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Milei versus Petro and López Obrador: a quarrelsome diplomacy

Social networks and unscrupulous leaders make for an explosive combination and can be a further factor in the erosion of relations between countries, as shown by the fight over X between Argentine President Javier Milei and his Colombian and Mexican counterparts.

X (former Twitter) is useful to make friends and enemies without even knowing them. It serves to assemble and disassemble affinity groups. To communicate and to insult. To inform and to entertain. To solve problems and to waste time. To unite us and to divide us.

Leaders and influential people use this platform to spread their phrases, convey their impressions, and communicate with their audiences and followers. Presidents use it to announce their decisions. What has not happened so far is that two countries have seen their relations deteriorate and put their governments on the verge of rupture due to an escalation of insults and verbal aggressions between presidents that are channeled through X, going beyond their usual diplomatic relations.

This is what is happening with the saga of insults and outbursts that Argentine President Javier Milei has been lavishing on each other, describing Mexican President Andrés López Obrador as “ignorant” and Colombian President Gustavo Petro as a “terrorist and communist murderer”. The latter, on his part, had already referred to the Argentinean president with harsh adjectives in a fight that have been going on for several months.

The ideological enmity moves to the level of personal enmity, and a president ceases to represent his country before the world to become the representative of those who voted for him and sympathize with his ideas, at home and abroad.

Thus, relations between states disappear to become a combat arena or virtual Roman circus in which gladiators fight their battles as a representation of a war between nations, while the digital audience — massive multinational fans — acclaim some and revile the others by posting, commenting, and reposted their barbarities. The expletives that are uttered attract attention, generate trends, and have a real impact that forces the chancelleries to activate their crisis protocols, while one and the other blame each other for who started it.

Xóchitl Gálvez, a presidential candidate of the Mexican opposition, put it in its proper terms when commenting on the last crosses: “We wash the dirty laundry at home”, she wrote in her X account, “I do not allow Javier Milei to speak ill of Andrés Manuel López Obrador. I’ll take care of that one.” Meanwhile, Milei, far from apologizing to his Colombian counterpart, reposted messages in his support such as this one: “The former guerrilla and narcomarxist @petrogustavo did us a favor: one less Embassy to maintain in a country that, as long as it is governed by this criminal, becomes unviable”.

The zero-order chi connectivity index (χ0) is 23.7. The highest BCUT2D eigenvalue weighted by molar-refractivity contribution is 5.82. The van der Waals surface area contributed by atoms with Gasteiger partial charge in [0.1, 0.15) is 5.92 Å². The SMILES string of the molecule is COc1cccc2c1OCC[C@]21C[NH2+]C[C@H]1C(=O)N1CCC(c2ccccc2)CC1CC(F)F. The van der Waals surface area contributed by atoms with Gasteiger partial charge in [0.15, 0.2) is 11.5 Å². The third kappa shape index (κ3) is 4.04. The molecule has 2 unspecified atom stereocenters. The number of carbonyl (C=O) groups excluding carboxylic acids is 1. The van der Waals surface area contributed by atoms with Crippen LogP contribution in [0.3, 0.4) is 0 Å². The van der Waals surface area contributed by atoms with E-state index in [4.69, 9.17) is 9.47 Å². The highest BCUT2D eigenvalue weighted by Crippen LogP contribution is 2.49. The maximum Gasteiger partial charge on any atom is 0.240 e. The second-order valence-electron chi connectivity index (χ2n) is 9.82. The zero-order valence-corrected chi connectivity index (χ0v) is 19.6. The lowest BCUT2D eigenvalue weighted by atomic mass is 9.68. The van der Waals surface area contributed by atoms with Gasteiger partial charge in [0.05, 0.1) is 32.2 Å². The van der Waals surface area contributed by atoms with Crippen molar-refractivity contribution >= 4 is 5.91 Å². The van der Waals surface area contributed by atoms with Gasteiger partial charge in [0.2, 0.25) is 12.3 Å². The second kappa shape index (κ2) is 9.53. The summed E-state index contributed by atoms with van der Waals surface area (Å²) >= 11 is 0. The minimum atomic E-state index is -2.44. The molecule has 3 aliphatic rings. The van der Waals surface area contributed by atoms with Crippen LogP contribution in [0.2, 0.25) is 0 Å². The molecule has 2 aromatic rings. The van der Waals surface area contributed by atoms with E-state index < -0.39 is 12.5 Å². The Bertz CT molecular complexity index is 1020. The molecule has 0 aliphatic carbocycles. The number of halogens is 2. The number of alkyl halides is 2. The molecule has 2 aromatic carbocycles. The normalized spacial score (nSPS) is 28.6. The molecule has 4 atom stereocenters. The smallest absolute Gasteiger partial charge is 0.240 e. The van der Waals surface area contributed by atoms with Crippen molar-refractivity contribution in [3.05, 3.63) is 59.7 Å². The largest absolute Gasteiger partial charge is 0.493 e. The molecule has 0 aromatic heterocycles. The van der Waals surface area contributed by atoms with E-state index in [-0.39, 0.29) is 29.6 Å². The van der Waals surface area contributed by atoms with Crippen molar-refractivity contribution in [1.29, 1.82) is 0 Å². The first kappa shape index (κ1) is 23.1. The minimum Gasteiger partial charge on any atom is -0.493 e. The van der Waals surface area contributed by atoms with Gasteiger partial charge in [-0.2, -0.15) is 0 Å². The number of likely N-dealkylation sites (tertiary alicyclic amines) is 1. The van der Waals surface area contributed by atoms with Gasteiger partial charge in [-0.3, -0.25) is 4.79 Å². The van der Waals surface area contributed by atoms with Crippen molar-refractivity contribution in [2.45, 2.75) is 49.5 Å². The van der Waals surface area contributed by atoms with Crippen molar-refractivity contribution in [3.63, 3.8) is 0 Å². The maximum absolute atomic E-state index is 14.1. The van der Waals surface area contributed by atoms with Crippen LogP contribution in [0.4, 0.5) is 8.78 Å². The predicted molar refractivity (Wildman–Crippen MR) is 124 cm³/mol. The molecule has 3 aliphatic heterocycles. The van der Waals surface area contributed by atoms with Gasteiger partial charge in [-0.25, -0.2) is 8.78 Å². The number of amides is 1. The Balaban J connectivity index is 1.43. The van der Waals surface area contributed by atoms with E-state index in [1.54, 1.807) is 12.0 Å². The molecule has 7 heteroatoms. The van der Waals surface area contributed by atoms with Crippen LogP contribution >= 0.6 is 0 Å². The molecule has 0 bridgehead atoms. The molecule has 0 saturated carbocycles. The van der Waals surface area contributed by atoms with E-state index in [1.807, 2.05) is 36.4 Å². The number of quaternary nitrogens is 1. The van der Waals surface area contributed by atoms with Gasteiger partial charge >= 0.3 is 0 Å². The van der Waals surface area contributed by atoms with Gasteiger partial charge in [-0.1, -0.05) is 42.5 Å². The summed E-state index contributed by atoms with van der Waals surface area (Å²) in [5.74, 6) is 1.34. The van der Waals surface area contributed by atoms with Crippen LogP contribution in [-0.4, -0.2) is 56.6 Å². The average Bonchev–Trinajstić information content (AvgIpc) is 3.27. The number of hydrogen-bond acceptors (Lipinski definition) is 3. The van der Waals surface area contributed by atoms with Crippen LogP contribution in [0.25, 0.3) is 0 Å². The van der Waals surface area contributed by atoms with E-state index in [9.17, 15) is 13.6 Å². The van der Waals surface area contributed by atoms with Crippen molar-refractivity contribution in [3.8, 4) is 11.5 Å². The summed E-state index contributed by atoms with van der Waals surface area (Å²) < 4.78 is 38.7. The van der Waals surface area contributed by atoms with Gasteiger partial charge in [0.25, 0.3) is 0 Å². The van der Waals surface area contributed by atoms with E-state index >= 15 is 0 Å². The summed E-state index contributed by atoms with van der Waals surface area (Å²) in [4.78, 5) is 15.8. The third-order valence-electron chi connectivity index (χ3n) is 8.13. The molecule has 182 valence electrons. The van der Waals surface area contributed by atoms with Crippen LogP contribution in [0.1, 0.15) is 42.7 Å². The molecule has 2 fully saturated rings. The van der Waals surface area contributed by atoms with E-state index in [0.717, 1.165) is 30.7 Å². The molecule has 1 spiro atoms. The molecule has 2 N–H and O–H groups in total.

Indeed, it is not the fault of social networks that politicians are behaving like hotheads or troublemakers, a novelty that we owe to Donald Trump and in which presidents like Nicolás Maduro or Daniel Ortega move like fish in water. Although the characteristics of social networks are reformatting the heads of those who surf for hours and hours reading, writing, and posting short messages, light judgments, vulgar comments, and unverified data.

They are new ways of communicating and participating, say the gurus of their favorable impact, which streamline and make horizontal public life, eliminating intermediaries in the great global Agora. Now we are entering a new dimension: diplomatic conflicts can be settled, processed, or generated through social networks and even break relations through X.

In the case of a figure of Javier Milei’s eccentric characteristics, it is difficult to know why he does it, whether to win friends or enemies, whether to communicate or to insult; whether he is acting seriously in this way in response to his ideology or whether he is simply having fun and seeking to entertain the audiences that follow him. Whether to show himself as an “enfant terrible”, a born provocateur or because he believes it is the best way to convey his libertarian ideas.

After all, as Argentine Foreign Minister Diana Mondino pointed out, “Presidents are one issue, and relations between their countries are another”. Thus, presidents can give free rein to whatever they feel like saying and can behave like arsonists while their foreign ministries run after them like firemen to put out the fires they start, without damaging bilateral relations. For a culture as strongly presidentialism as Latin America’s, it sounds like a somewhat naive or puerile argument.

*The original version of this text was published in Clarín.


Otros artículos del autor

Cientista político y periodista. Editor jefe de la sección Opinión de Clarín. Prof. de la Univ. Nac. de Tres de Febrero, la Univ. Argentina de la Empresa (UADE) y FLACSO-Argentina. Autor de "Detrás de Perón" (2013) y "Braden o Perón. La historia oculta" (2011).


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